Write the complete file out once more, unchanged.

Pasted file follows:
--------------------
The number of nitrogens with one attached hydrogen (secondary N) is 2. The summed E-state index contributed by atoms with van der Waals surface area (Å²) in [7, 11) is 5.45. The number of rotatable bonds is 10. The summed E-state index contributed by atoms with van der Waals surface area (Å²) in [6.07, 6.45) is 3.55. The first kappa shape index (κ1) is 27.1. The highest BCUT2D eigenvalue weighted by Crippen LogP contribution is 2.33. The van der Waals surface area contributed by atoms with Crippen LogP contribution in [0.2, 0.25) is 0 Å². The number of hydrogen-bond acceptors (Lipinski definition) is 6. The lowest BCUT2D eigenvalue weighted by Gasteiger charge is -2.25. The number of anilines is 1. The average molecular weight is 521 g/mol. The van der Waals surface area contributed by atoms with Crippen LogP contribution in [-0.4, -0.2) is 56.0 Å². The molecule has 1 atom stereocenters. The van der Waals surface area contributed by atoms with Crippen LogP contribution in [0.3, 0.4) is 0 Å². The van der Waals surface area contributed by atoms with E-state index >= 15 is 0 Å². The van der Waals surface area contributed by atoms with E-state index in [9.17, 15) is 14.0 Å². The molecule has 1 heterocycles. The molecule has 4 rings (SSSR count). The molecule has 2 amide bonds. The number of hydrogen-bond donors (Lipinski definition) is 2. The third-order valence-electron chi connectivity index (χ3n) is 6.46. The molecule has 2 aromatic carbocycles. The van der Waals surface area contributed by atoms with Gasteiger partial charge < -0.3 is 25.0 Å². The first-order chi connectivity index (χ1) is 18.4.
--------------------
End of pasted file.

The number of nitrogens with one attached hydrogen (secondary N) is 2. The summed E-state index contributed by atoms with van der Waals surface area (Å²) in [7, 11) is 5.45. The number of rotatable bonds is 10. The summed E-state index contributed by atoms with van der Waals surface area (Å²) in [6.07, 6.45) is 3.55. The first kappa shape index (κ1) is 27.1. The highest BCUT2D eigenvalue weighted by Crippen LogP contribution is 2.33. The van der Waals surface area contributed by atoms with Crippen LogP contribution in [0.2, 0.25) is 0 Å². The number of hydrogen-bond acceptors (Lipinski definition) is 6. The lowest BCUT2D eigenvalue weighted by Gasteiger charge is -2.25. The number of anilines is 1. The average molecular weight is 521 g/mol. The van der Waals surface area contributed by atoms with Crippen LogP contribution in [-0.4, -0.2) is 56.0 Å². The molecule has 1 atom stereocenters. The van der Waals surface area contributed by atoms with Crippen LogP contribution in [0.3, 0.4) is 0 Å². The van der Waals surface area contributed by atoms with E-state index >= 15 is 0 Å². The van der Waals surface area contributed by atoms with E-state index in [9.17, 15) is 14.0 Å². The molecule has 1 heterocycles. The molecule has 4 rings (SSSR count). The molecule has 2 amide bonds. The number of hydrogen-bond donors (Lipinski definition) is 2. The third-order valence-electron chi connectivity index (χ3n) is 6.46. The molecule has 2 aromatic carbocycles. The van der Waals surface area contributed by atoms with Gasteiger partial charge < -0.3 is 25.0 Å². The first-order chi connectivity index (χ1) is 18.4.